By Rabbi Yitschak Rudomin MA
Director: Jewish Professionals Institute www.jpi.org
The Kiruv (“Outreach”) field is known for its informality, while Chinuch (“Education”) is known for its formality. While Kiruv thrives on meetings and discussions in an informal atmosphere, Chinuch is known for its fixed settings of teaching and learning in classrooms and schools.
Kiruv workers search out colleges, communities and any venue that they can reach to find and connect with secular Jews to TRY to Mekarev them to Yiddishkeit. While in Chinuch, parents enroll their children in Yeshivas, Bais Ya’akovs and Day Schools for structured classes taught on grade levels from Kindergarten to High School and then on to post-high school Yeshivas for boys, Seminaries for girls etc.
It’s two different worlds. Kids and students drop out of the structured environments of Chinuch to become “OTD” (Off The Derech) while in Kiruv it is secular Jews who are disconnected from formal Judaism that are drawn into and introduced to the fundamentals of a Jewish and Torah lifestyle.
These are two “educational systems” that are devoted to the same goals, to educate Jews to become better and learned in their Jewish Heritage to become Yirei Shomayim and Shomrei Torah Umitzvos, yet the two movements live and work in different ways.
Each can teach the other a lot, and they do.
Kiruv does not stop with informal encounters. Soon after meeting a Kiruv worker a potential student will be invited to join and participate in a Shiur or workshop. Then for some, they may decide to spend time in a more structured environment in a Yeshiva or Seminary or Program that offers classes and lectures in a more “academic-style” structured environment. This is how Kiruv evolves and merges into more of a Chinuch type scenario. And in fact almost all Kiruv professionals and Kiruv workers are themselves products of formal Yeshivas and Baas Ya’akovs, so they know how to become formal Kiruv teachers and lecturers when that is required of them.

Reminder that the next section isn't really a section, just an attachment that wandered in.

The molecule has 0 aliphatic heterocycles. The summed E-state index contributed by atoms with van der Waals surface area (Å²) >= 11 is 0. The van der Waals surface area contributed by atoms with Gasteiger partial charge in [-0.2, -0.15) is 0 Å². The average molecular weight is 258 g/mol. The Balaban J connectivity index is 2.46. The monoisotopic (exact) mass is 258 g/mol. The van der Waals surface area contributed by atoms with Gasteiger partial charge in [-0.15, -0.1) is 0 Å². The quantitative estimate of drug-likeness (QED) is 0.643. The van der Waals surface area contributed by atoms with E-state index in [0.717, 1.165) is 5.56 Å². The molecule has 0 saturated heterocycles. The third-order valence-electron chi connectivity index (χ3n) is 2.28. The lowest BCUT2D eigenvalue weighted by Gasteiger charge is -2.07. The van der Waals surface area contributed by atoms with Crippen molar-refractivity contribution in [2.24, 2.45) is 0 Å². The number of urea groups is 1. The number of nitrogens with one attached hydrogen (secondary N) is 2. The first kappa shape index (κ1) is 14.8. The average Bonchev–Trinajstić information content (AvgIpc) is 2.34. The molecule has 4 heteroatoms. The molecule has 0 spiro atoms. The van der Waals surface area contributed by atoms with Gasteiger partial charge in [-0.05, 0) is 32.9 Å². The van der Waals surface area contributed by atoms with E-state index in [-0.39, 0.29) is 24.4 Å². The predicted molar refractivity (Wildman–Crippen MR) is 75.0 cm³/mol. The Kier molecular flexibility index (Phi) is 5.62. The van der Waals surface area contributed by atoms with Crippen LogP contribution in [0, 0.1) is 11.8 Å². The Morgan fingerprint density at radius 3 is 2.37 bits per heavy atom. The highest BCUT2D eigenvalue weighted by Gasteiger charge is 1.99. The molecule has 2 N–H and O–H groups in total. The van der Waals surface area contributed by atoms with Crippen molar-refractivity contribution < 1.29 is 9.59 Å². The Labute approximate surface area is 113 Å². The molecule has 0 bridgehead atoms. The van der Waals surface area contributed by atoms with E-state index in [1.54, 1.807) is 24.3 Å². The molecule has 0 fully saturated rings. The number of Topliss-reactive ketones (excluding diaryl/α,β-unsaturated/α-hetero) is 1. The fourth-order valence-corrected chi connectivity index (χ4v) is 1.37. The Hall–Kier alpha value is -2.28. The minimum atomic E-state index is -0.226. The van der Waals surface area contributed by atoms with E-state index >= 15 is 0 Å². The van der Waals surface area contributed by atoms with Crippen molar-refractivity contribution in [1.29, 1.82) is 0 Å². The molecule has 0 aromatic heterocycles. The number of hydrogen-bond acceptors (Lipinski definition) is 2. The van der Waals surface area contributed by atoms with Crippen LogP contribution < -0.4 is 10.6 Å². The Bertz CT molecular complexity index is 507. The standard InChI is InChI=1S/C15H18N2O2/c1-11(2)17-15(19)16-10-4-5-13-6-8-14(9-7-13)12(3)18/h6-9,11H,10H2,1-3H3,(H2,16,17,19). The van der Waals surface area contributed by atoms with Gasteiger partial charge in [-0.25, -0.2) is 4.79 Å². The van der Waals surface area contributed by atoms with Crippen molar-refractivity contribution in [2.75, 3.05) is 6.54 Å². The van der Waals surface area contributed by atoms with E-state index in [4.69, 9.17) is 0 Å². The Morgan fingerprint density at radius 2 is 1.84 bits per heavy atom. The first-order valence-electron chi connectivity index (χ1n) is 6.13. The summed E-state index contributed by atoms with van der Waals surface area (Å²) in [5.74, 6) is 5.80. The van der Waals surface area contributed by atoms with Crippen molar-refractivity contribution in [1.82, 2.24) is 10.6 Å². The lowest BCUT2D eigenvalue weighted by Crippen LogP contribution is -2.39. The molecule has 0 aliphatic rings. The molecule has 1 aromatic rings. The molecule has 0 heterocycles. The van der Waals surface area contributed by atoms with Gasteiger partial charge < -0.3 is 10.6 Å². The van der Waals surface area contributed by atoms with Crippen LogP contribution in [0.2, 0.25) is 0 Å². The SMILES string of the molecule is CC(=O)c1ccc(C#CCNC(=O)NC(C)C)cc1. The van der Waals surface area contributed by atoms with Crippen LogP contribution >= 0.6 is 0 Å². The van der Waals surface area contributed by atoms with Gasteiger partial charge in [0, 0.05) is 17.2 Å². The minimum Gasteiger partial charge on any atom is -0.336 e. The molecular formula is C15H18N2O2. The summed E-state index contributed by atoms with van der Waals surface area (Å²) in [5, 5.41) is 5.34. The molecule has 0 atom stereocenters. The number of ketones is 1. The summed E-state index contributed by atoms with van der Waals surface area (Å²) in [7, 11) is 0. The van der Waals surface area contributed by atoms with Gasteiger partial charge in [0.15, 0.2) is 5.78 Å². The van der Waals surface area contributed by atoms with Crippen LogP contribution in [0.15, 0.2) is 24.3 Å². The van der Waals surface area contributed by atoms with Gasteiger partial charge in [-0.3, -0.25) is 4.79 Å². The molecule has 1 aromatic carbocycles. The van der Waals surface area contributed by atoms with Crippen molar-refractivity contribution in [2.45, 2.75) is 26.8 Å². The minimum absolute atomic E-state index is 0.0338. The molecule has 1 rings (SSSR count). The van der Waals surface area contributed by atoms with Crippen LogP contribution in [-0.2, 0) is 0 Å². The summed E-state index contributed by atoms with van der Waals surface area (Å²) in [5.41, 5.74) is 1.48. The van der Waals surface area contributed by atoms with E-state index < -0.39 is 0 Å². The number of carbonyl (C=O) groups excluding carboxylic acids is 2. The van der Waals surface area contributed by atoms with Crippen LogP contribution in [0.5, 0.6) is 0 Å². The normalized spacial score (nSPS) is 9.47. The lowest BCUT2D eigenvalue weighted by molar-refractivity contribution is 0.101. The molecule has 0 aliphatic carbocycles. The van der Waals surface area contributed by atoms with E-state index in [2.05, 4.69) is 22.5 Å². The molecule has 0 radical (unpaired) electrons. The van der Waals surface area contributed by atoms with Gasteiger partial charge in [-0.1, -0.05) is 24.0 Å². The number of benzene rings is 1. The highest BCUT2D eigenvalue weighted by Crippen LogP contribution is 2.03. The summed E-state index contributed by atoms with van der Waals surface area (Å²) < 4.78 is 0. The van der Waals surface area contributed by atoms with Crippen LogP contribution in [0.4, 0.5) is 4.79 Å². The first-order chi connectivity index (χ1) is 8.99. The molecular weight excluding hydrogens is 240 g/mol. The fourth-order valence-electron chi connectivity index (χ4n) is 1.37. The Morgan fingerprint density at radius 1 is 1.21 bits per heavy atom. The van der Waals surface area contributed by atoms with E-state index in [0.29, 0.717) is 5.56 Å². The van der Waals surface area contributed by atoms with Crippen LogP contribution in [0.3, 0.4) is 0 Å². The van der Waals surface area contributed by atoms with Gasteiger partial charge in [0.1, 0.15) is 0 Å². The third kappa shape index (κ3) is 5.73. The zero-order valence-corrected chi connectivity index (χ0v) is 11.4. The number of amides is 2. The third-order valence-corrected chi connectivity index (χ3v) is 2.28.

But at its core the field of Kiruv remains informal, very flexible and adaptable to the needs of the students, relying on word of mouth, serendipity or chance meeting that are of course Hashogacha Pratis, and on the personal interests of students who attend Kiruv classes and programs VOLUNTARILY since no one is forcing anyone to do anything at any time.
So here is the big question: What does and can the formal field of Chinuch with its formal structures and set classes learn from the educationally related informal field of Kiruv?
This question takes on great importance as Roshei Yeshiva, Menahalim, Rebbeim, Morahs and Community Leaders are now faced with preventing those kids and students who are slipping in their Yiddishkeit, from going all the way “Off The Derech” as is in fact happening.
Yes, ALL Rebbeim and Morahs in Yeshivas, Baas Ya’akovs and Day Schools, know, or should know that in addition to just formally teaching their students they must also be warm and friendly to them, to not just teach them but to also MEKAREV them, to know that they too must be like “Kiruv workers” to show love and compassion, and dare one say it, spontaneity and informality, be human and humane, and always practice Ahavas Yisroel towards their young students.
As a famous writer once put it, he has nothing against teaching as long as it does not interfere with learning, and in our case in formal Yeshivas and Bais Ya’akovs and Day Schools, Chinuch learning from Kiruv, should draw students CLOSER LeAvihem SheBashamayim and not Chas Vesholom push them in the opposite direction that leads to the sad end that is the Off The Derech phenomenon.
To be continued…